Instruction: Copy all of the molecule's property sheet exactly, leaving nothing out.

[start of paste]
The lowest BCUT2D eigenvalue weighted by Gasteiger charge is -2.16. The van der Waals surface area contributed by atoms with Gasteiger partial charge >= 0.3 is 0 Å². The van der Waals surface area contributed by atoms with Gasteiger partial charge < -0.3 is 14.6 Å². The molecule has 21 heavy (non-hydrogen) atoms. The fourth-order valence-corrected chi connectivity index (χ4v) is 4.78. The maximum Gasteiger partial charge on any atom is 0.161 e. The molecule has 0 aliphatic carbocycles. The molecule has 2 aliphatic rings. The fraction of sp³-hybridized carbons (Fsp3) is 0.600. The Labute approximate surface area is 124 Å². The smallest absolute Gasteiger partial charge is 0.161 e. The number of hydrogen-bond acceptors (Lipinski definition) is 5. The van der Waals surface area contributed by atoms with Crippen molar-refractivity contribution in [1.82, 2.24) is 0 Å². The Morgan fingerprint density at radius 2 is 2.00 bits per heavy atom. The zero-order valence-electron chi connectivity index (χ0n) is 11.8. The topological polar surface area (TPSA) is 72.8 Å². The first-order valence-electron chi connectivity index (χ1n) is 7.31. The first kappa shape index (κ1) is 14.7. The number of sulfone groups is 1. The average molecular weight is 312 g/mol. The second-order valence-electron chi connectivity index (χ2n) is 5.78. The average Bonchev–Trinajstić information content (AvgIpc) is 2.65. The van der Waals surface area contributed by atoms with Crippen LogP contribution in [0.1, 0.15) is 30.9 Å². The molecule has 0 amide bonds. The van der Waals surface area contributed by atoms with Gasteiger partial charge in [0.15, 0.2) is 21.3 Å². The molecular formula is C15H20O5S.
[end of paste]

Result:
The lowest BCUT2D eigenvalue weighted by Gasteiger charge is -2.16. The van der Waals surface area contributed by atoms with Gasteiger partial charge >= 0.3 is 0 Å². The van der Waals surface area contributed by atoms with Gasteiger partial charge < -0.3 is 14.6 Å². The molecule has 21 heavy (non-hydrogen) atoms. The fourth-order valence-corrected chi connectivity index (χ4v) is 4.78. The maximum Gasteiger partial charge on any atom is 0.161 e. The molecule has 0 aliphatic carbocycles. The molecule has 2 aliphatic rings. The fraction of sp³-hybridized carbons (Fsp3) is 0.600. The Labute approximate surface area is 124 Å². The smallest absolute Gasteiger partial charge is 0.161 e. The number of hydrogen-bond acceptors (Lipinski definition) is 5. The van der Waals surface area contributed by atoms with Crippen molar-refractivity contribution in [1.82, 2.24) is 0 Å². The Morgan fingerprint density at radius 2 is 2.00 bits per heavy atom. The zero-order valence-electron chi connectivity index (χ0n) is 11.8. The topological polar surface area (TPSA) is 72.8 Å². The first-order valence-electron chi connectivity index (χ1n) is 7.31. The first kappa shape index (κ1) is 14.7. The number of sulfone groups is 1. The average molecular weight is 312 g/mol. The second-order valence-electron chi connectivity index (χ2n) is 5.78. The average Bonchev–Trinajstić information content (AvgIpc) is 2.65. The van der Waals surface area contributed by atoms with Crippen LogP contribution in [0.1, 0.15) is 30.9 Å². The molecule has 0 amide bonds. The van der Waals surface area contributed by atoms with Gasteiger partial charge in [0.15, 0.2) is 21.3 Å². The molecular formula is C15H20O5S.